Qantas Airways Ltd. is starting direct flights between Australia and London this weekend, passing a major milestone by reducing to 17 hours a trip that once took 12 1/2 days.
The 14,498-kilometer (9,000-mile) flight from Perth, one of the world’s most isolated cities, marks the first direct passenger service between the continents. It puts Europe’s financial center one night’s sleep from the capital of Australia’s mineral wealth and the operations of resources companies including BHP Billiton Ltd. and Rio Tinto Group – both listed in Australia and the U.K.
For Qantas, the Perth connection is a high-profile test for a planned ultra long-haul network that the airline hopes will span the world by 2022. To succeed, the route must defy the boom-and-bust commodities cycle that has preyed on Western Australia. And Qantas needs business travelers to pay up for the shorter, one-hop flight to London rather than make a stop in Asia or the Middle East.
“You have the resources sector on both sides, you have banks, you have lawyers that all want to fly fast and reliably and comfortably,”’ said Rico Merkert, professor of transport and supply-chain management at the University of Sydney’s business school. “And I think they’re prepared to pay the premium.”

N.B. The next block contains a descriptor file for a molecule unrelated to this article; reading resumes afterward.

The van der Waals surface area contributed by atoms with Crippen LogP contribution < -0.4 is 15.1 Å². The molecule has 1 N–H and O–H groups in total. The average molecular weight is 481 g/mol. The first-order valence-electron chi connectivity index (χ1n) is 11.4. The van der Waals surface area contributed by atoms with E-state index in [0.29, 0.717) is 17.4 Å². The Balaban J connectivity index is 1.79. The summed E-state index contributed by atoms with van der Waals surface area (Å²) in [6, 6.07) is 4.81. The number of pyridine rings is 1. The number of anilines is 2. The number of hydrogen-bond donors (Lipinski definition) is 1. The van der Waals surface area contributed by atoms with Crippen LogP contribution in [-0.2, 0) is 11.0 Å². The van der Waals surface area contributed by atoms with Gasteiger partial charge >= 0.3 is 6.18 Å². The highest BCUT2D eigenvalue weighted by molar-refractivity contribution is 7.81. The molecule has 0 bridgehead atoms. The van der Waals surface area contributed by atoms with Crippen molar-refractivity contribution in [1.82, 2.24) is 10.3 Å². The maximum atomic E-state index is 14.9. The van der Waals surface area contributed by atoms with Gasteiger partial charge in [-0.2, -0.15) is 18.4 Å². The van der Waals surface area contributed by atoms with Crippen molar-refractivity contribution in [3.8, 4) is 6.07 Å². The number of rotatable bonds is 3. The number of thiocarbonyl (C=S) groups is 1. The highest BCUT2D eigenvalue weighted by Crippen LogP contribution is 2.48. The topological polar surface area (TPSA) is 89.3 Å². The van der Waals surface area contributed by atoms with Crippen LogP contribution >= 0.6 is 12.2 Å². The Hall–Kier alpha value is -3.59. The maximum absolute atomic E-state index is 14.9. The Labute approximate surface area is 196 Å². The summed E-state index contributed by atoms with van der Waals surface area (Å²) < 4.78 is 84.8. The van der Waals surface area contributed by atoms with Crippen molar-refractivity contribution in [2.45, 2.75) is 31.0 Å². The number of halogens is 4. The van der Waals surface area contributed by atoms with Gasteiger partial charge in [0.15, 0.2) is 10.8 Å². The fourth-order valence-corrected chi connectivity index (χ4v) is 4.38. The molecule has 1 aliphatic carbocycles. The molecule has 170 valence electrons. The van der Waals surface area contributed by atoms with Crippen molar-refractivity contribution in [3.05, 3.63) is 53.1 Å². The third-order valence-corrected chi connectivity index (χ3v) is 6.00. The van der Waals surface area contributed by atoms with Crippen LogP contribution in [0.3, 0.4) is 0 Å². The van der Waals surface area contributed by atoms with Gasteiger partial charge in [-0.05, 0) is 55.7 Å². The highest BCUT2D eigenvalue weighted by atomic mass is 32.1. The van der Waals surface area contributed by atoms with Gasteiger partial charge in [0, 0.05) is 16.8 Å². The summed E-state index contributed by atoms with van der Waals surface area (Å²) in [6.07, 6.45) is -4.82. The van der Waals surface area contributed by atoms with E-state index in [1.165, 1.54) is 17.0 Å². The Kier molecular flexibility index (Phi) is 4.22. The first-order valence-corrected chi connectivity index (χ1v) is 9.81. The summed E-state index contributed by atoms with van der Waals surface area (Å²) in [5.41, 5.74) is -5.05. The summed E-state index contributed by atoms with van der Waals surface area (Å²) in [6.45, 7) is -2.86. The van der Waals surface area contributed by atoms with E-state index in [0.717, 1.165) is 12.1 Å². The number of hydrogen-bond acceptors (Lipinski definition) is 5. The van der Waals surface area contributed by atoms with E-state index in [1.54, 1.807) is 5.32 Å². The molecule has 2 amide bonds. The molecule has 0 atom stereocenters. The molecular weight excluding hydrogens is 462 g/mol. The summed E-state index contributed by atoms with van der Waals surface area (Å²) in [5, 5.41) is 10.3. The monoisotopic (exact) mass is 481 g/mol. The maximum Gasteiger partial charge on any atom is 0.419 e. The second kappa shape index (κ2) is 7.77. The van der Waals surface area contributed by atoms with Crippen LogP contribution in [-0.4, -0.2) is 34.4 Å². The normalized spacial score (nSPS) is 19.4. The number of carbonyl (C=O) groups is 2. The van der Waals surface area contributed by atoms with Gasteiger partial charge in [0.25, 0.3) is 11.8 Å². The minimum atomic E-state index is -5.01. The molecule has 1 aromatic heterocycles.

Mining companies in Western Australia dig up more than a third of the world’s iron-ore and bring in some of the largest hauls of gems and rare earths. The sector also supports financial-services firms such as Hartleys Ltd., whose Perth-based director of corporate finance Steve Kite is booked on Sunday’s flight – the second in the new service to London – for just a four-day trip.
“It’s effectively an overnight flight for me and that feels like I’m saving a lot of time,” said Kite.
Qantas Chief Executive Officer Alan Joyce is betting he can make money from the daily service by stripping excess weight from a Boeing Co. Dreamliner and stacking it with top-tier passengers.
Not everyone is convinced of the route’s commercial future.
Aircraft leaving Perth for London will need feeder passengers from around Australia, said Volodymyr Bilotkach, author of the book “The Economics of Airlines.” But flying from Sydney to London via Perth saves little time over a transfer in Asia or the Gulf, he said.
Andrew McGinnes, a spokesman for Qantas in Sydney, said bookings on the new route “have been strong” and corporate clients in eastern Australia have indicated they’ll stop in Perth for meetings on their way to London. “It’s a very competitive market but this is a unique flight,” McGinnes said.
An analysis of flight times and prices highlights the challenges Qantas faces.